The objective of this Faculty Early Career Development (CAREER) Program award is to mitigate the effect of extreme events, such as earthquake, progressive collapse, and blast/impact, on structural systems. To this end, the project will create optimal structural-material designs for withstanding extreme events using novel multi-scale topology optimization methods. Specific research activities include: (1) Developing multi-scale constitutive models for simulation of energy dissipation in structural steels; (2) Experimentally investigating energy dissipation in steels through damage evolution and localization; (3) Establishing topology optimization formulations and algorithms for optimal design of nonlinear dissipative systems; (4) Performance based seismic and progressive collapse designing of steel building systems with optimal energy dissipating elements; (5) Designing and validating novel cladding systems for blast-impact mitigation using topology optimization. Through these integrated activities engineering products and technologies will be developed that can be effectively used for mitigating the effect of extreme events on structural systems.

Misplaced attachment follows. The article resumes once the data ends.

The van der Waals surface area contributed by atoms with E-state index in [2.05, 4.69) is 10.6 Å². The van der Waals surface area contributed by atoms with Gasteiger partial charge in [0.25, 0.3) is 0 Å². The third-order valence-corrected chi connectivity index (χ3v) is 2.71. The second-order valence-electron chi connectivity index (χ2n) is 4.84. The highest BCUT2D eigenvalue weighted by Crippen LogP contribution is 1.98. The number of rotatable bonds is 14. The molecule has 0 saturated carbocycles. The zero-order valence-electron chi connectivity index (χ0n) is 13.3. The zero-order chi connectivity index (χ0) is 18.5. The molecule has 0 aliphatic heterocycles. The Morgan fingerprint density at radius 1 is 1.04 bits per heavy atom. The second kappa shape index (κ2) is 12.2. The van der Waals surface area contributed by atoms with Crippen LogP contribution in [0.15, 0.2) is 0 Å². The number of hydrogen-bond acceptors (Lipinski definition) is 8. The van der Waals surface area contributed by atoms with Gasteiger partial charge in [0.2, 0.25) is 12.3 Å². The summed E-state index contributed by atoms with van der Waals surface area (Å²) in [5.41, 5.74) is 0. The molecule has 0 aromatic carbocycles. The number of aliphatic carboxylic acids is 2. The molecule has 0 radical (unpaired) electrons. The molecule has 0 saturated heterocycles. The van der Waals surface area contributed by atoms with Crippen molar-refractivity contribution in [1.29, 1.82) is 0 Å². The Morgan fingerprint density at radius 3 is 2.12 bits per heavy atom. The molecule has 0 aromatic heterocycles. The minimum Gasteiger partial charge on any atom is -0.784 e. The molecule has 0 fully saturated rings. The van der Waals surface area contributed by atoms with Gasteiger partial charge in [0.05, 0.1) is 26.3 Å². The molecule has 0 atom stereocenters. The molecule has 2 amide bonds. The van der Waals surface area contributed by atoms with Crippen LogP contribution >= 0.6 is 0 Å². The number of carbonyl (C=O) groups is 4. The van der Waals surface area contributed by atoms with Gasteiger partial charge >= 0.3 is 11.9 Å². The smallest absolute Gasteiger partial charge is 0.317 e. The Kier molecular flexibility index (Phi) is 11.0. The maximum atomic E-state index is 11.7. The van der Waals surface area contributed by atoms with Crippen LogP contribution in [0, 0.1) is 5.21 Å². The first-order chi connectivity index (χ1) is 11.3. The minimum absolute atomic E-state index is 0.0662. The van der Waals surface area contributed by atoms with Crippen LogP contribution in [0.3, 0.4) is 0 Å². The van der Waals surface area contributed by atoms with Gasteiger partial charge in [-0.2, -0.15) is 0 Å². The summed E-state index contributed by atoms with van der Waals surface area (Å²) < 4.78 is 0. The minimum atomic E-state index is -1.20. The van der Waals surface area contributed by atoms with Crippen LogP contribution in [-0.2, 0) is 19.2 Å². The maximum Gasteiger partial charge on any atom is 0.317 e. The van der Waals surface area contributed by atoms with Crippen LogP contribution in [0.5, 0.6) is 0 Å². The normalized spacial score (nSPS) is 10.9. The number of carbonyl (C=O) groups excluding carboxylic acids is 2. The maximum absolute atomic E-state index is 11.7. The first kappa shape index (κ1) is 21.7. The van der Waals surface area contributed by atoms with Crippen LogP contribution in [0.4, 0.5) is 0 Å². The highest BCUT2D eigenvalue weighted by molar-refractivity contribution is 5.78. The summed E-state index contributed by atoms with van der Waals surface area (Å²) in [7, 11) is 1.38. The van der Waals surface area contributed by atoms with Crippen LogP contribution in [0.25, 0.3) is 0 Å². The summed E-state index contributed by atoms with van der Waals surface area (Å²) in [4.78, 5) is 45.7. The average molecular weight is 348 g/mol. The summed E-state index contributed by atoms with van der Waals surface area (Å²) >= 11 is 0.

The project will provide the structural engineering community with tools and technology necessary for hazard mitigation from the extreme events. The project results will also be utilized for developing the next generation of performance based building design codes. The research methods will be integrated into the mainstream undergraduate and graduate education at the University of Notre Dame through classroom teaching and Research Experiences for Undergraduates program. The project outreach program focuses on training and education of the Native American students through K-12 classroom activities to encourage them to pursue careers in science and engineering. High school teachers from the Standing Rock Sioux Indian reservation in the North and South Dakota will be trained to use simple structural simulation tools, and teaching modules will be developed to introduce the topic of structural engineering to the high school Native American students. To reach wider Native American community, the research results and teaching modules will also be disseminated through the Sitting Bull College library on the reservation. The workforce impact of the project will include two Ph.D. students, and several undergraduate and high school students.